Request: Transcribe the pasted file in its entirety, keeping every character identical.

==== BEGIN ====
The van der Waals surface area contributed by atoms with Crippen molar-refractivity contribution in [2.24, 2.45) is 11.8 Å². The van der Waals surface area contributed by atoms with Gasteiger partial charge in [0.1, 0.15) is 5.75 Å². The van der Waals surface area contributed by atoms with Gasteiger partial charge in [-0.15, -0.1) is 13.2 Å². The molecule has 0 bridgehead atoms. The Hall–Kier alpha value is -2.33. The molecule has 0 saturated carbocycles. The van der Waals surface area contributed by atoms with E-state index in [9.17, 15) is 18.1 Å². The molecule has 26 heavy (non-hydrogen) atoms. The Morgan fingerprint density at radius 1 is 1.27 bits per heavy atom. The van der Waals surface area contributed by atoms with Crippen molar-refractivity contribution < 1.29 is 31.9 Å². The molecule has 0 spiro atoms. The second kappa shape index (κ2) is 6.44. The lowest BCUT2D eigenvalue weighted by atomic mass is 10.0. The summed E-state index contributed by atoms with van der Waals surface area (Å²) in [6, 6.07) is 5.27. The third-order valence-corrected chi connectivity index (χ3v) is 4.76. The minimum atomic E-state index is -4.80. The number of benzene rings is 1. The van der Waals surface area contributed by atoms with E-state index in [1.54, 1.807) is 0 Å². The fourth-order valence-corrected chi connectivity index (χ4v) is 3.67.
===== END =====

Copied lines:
The van der Waals surface area contributed by atoms with Crippen molar-refractivity contribution in [2.24, 2.45) is 11.8 Å². The van der Waals surface area contributed by atoms with Gasteiger partial charge in [0.1, 0.15) is 5.75 Å². The van der Waals surface area contributed by atoms with Gasteiger partial charge in [-0.15, -0.1) is 13.2 Å². The molecule has 0 bridgehead atoms. The Hall–Kier alpha value is -2.33. The molecule has 0 saturated carbocycles. The van der Waals surface area contributed by atoms with E-state index in [9.17, 15) is 18.1 Å². The molecule has 26 heavy (non-hydrogen) atoms. The Morgan fingerprint density at radius 1 is 1.27 bits per heavy atom. The van der Waals surface area contributed by atoms with Crippen molar-refractivity contribution < 1.29 is 31.9 Å². The molecule has 0 spiro atoms. The second kappa shape index (κ2) is 6.44. The lowest BCUT2D eigenvalue weighted by atomic mass is 10.0. The summed E-state index contributed by atoms with van der Waals surface area (Å²) in [6, 6.07) is 5.27. The third-order valence-corrected chi connectivity index (χ3v) is 4.76. The minimum atomic E-state index is -4.80. The number of benzene rings is 1. The van der Waals surface area contributed by atoms with E-state index in [1.54, 1.807) is 0 Å². The fourth-order valence-corrected chi connectivity index (χ4v) is 3.67.